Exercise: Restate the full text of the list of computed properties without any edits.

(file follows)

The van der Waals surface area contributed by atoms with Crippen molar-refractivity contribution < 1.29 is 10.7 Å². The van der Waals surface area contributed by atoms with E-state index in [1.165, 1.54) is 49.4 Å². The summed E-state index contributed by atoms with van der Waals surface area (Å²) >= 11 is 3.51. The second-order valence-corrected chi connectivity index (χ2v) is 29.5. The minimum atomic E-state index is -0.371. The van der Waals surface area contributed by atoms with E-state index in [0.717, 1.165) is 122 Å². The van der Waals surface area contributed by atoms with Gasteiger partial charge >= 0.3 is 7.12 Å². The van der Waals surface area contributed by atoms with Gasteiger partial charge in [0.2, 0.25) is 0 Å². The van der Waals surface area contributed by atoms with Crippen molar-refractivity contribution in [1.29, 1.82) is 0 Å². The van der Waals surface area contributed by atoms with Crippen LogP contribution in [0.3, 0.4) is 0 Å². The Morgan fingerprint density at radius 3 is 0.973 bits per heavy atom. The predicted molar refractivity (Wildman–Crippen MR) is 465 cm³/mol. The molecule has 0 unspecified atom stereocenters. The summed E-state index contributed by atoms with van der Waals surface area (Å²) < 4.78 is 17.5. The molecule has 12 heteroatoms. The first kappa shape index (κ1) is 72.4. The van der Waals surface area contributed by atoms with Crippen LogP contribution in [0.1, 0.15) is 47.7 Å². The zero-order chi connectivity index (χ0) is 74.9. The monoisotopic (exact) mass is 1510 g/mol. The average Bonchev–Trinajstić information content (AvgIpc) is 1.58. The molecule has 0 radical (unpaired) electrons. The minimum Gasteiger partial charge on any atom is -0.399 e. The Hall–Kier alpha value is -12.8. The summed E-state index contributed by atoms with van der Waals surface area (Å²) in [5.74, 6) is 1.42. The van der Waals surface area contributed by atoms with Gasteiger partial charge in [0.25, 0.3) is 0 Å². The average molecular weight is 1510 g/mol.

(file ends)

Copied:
The van der Waals surface area contributed by atoms with Crippen molar-refractivity contribution < 1.29 is 10.7 Å². The van der Waals surface area contributed by atoms with E-state index in [1.165, 1.54) is 49.4 Å². The summed E-state index contributed by atoms with van der Waals surface area (Å²) >= 11 is 3.51. The second-order valence-corrected chi connectivity index (χ2v) is 29.5. The minimum atomic E-state index is -0.371. The van der Waals surface area contributed by atoms with E-state index in [0.717, 1.165) is 122 Å². The van der Waals surface area contributed by atoms with Gasteiger partial charge >= 0.3 is 7.12 Å². The van der Waals surface area contributed by atoms with Gasteiger partial charge in [0.2, 0.25) is 0 Å². The van der Waals surface area contributed by atoms with Crippen molar-refractivity contribution in [1.29, 1.82) is 0 Å². The van der Waals surface area contributed by atoms with Crippen LogP contribution in [0.3, 0.4) is 0 Å². The Morgan fingerprint density at radius 3 is 0.973 bits per heavy atom. The predicted molar refractivity (Wildman–Crippen MR) is 465 cm³/mol. The molecule has 0 unspecified atom stereocenters. The summed E-state index contributed by atoms with van der Waals surface area (Å²) < 4.78 is 17.5. The molecule has 12 heteroatoms. The first kappa shape index (κ1) is 72.4. The van der Waals surface area contributed by atoms with Crippen LogP contribution in [0.1, 0.15) is 47.7 Å². The zero-order chi connectivity index (χ0) is 74.9. The monoisotopic (exact) mass is 1510 g/mol. The average Bonchev–Trinajstić information content (AvgIpc) is 1.58. The molecule has 0 radical (unpaired) electrons. The minimum Gasteiger partial charge on any atom is -0.399 e. The Hall–Kier alpha value is -12.8. The summed E-state index contributed by atoms with van der Waals surface area (Å²) in [5.74, 6) is 1.42. The van der Waals surface area contributed by atoms with Gasteiger partial charge in [0.25, 0.3) is 0 Å². The average molecular weight is 1510 g/mol.